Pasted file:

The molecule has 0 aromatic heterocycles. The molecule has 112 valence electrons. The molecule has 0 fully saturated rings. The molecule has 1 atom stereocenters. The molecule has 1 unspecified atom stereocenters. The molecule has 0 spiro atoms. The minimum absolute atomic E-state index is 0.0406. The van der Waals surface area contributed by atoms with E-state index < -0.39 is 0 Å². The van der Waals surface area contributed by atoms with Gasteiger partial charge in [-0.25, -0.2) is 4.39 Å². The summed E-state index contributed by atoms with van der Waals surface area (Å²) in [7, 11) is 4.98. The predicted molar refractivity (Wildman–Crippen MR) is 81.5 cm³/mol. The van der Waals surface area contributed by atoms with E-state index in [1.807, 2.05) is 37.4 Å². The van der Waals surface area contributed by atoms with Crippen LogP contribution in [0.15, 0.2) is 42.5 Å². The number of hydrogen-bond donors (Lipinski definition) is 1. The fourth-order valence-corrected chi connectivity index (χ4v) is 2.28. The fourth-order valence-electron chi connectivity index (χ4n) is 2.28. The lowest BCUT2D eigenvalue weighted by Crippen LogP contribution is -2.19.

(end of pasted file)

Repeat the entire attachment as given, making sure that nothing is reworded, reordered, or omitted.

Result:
The molecule has 0 aromatic heterocycles. The molecule has 112 valence electrons. The molecule has 0 fully saturated rings. The molecule has 1 atom stereocenters. The molecule has 1 unspecified atom stereocenters. The molecule has 0 spiro atoms. The minimum absolute atomic E-state index is 0.0406. The van der Waals surface area contributed by atoms with E-state index < -0.39 is 0 Å². The van der Waals surface area contributed by atoms with Gasteiger partial charge in [-0.25, -0.2) is 4.39 Å². The summed E-state index contributed by atoms with van der Waals surface area (Å²) in [7, 11) is 4.98. The predicted molar refractivity (Wildman–Crippen MR) is 81.5 cm³/mol. The van der Waals surface area contributed by atoms with E-state index in [1.807, 2.05) is 37.4 Å². The van der Waals surface area contributed by atoms with Crippen LogP contribution in [0.15, 0.2) is 42.5 Å². The number of hydrogen-bond donors (Lipinski definition) is 1. The fourth-order valence-corrected chi connectivity index (χ4v) is 2.28. The fourth-order valence-electron chi connectivity index (χ4n) is 2.28. The lowest BCUT2D eigenvalue weighted by Crippen LogP contribution is -2.19.